In 2020, my portfolio returned 17.15% and the S&P 500 index returned 18.40%.
Cash holdings averaged 40% during the year and 53% since June. This resulted in a fairly significant headwind relative to the index (which has increased a remarkable 23% since June 1st).
Personal Performance vs. S&P 500 Index (with dividends reinvested)
Year Personal S&P 500 ------------------------------------------------------------- 2018 30.36 (4.38) 2019 11.59 31.49 2020 17.15 18.40 ------------------------------------------------------------- Compounded Annual Gain 2018 - 2020 19.45% 14.18%
Overall, I'm fairly happy with this year's results.
I was able to stick to my investment strategy - buying companies at a significant discount to my calculations of intrinsic value - and earn good returns, inline with a frothy market, and despite what many might consider to be a very conservative cash position.
Even though cash holdings have been large during the past few years, my preference is still to be 100% invested in equities. But it is not something I am inclined to force. I was fully invested during the apocalyptic days of March and April, but the window for bargains was relatively brief, and most purchases quickly became richly valued.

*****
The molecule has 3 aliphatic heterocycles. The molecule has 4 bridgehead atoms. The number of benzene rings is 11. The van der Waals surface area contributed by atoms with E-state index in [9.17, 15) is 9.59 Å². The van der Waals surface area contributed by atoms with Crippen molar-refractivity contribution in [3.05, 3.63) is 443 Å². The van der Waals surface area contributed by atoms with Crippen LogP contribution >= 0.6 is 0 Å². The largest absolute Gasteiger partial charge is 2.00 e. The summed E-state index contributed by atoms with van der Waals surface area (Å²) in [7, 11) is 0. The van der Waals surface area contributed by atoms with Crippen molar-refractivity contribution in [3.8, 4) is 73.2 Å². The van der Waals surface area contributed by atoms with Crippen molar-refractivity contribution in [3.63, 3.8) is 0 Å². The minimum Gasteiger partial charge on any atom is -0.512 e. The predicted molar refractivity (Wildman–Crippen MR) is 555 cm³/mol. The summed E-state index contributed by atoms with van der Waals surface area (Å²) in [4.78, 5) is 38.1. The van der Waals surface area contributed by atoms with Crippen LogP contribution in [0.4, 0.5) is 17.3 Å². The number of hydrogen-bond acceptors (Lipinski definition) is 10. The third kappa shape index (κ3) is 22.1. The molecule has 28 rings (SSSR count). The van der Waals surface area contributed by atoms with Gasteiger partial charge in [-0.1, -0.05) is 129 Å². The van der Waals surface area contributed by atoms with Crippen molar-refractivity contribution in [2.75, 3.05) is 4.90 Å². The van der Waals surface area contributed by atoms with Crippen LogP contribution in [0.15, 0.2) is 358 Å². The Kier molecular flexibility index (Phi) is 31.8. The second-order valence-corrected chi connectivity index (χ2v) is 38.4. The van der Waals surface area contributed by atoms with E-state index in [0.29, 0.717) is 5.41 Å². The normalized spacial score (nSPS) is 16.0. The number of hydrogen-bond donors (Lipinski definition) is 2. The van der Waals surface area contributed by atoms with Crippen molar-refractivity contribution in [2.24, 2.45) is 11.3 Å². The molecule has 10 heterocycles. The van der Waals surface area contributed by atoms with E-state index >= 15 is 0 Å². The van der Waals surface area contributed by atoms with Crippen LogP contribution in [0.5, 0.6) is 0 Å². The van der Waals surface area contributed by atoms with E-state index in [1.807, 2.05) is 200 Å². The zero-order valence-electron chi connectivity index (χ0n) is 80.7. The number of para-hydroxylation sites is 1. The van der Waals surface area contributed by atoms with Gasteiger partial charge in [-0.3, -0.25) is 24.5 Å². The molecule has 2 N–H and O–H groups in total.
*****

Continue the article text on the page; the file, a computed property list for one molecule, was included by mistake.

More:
In terms of attractive investment opportunities, the current environment is by far the worst I've seen in my admittedly brief 3-year investing "career." The median company on my watchlist is overvalued by 1.58x, which is 25%+ higher than it has been in previous years, and there are nearly zero companies on the list that trade with any appreciable margin of safety.
At the risk of adding myself to a long list of failed market prognosticators, I believe that many sectors of the market are very likely in a bubble, investors have become complacent about risk, and that most valuations don't make sense under even the most optimistic scenarios. The poster child of this euphoria is Tesla, but there are many other companies (notably in the SaaS space) with similarly lofty (and likely unrealistic) expectations. Howard Marks has a "market temperature" checklist that also seems to suggest caution at this time.
If I have learned anything in the past few years it is that:
You can still earn decent returns without compromising your investment philosophy, even if it seems conservative and "value" oriented in an era where those characteristics seem heavily out of favor
There will almost always be opportunities to buy at attractive prices if you are patient (Dec 2018, Mar 2020)
It is impossible to predict when those opportunities may arise
3-Year Review (2018-2020)
Taking a more long term view of performance, although I have technically outperformed the S&P 500 index over the past 3-years, it is impossible to tell whether or not this has been due to luck or skill. Outperformance has been driven primarily by one good stock (AMD) in one good year (2018). There is nothing wrong with that - Charlie Munger has said that Warren Buffett's performance would be mediocre without a handful of exemplary picks during his 60 year investment career - but it remains to be seen whether or not it can be repeated in my case.